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# JavaScript Arithmetic Operators

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Arithmetic operators are used to perform basic arithmetic on numbers (integers, floating points, etc.). They also perform some actions or manipulation on strings. The operators are mostly the same as in many other programming languages. More on data types in JavaScript.

In JavaScript, there are differences in how arithmetic operators function in some particular cases, especially when we compare to strongly typed languages such as Java. JavaScript Arithmetic operators:

## JavaScript Arithmetic Operators

SymbolMeaning

+

-

Subtraction

*

Multiplication

/

Division

%

Modulo or remainder

++

Increment

--

Decrement

The addition operator adds numbers or concatenates strings, depending on the datatypes of the operands.

As you’ve seen in the example above, when the values of both operands are numbers it will be basic arithmetic addition. When both are strings, then it’s also pretty much obvious what the + operator does, namely gluing the operands together, also known as concatenation.

In many other cases, type conversion is needed and the result depends on the position of the operands. The addition operator will set the priority to string concatenation. If one of the operands is a string, then the result will be a string.

If you perform addition on a pair of operands that are of the number type and then you add a string, it will first perform the arithmetic on the numbers and next it will concatenate with the String (“3 eyes” example below).

If you have a number type with the addition operator followed by a string, another addition operator and then a number again, then it will concatenate the first number with the string, then concatenate that result with the last number (“1 eyes 2” example below).

## Subtraction Operator –

The subtraction operator works like normal arithmetic. If you subtract and one or more of your operands are strings of non-numeric characters you’ll get NaN (Not a Number) as a result.

If you subtract two strings with only numeric characters, you’ll get a number, like normal subtraction of numbers. If one operand is a string with only numeric characters and the other operand is a number you’ll get a number as a result.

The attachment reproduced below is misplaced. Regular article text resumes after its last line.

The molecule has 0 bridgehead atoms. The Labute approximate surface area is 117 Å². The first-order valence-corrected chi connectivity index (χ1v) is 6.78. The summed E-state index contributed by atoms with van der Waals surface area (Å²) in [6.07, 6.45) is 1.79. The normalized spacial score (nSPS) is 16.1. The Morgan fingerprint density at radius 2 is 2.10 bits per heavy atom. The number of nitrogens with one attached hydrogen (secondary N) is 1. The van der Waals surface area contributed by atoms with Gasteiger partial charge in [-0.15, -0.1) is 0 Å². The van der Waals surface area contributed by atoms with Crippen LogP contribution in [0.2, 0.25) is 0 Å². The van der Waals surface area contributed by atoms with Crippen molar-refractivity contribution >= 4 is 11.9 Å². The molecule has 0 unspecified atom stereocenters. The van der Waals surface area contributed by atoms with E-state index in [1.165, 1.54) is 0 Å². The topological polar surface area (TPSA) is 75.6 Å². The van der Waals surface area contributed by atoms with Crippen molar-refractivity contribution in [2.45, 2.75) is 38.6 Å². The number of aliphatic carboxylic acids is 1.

## Multiplication Operator *

It takes two operands and multiplies them, just like basic math. If both operands are numerical strings, they will be coerced to numbers (type conversion) and the result will be multiplication of those numbers. The same thing will happen if one operand is of type number and the other is a numerical string.

If one or more operands are non-numerical (words, alphabetical chars,…) strings we get NaN (Not a Number).

## Division Operator /

The division operator takes number operands and will return a number, float or “Infinity” (if the later operand is zero) after dividing them. Type conversion will occur for numerical strings. For non-numerical string, we will get NaN, similar to multiplication and subtraction.

## Modulo Or Remainder Operator %

This special modulo operator finds the remainder after division of one number of another. Here we also have type conversion for numerical strings and NaN when non-numerical strings are involved.

## Increment Operator ++

The increment operator adds 1 to its single operand. The operator will add 1 to the value of the variable (let) and then assigns the result back to the variable.

There are two types of increment operators: pre-increment and post-increment operators. Pre-increment will increment the operand and evaluates to the incremented value immediately. While post-increment will increment its operand but will still evaluate to the unincremented value of that operand when assigned to another variable at the same time.

## Decrement Operator – –

The decrement operator will convert the value of the operand to a number (if needed and possible), subtract 1, and assign the result into the operand (variable). Similar to the increment operator, the decrement has two types: pre-decrement and post-decrement.

It is worth to note that the expression ++a is not always the same as a = a + 1. The increment operator and decrement operator always convert the operand first.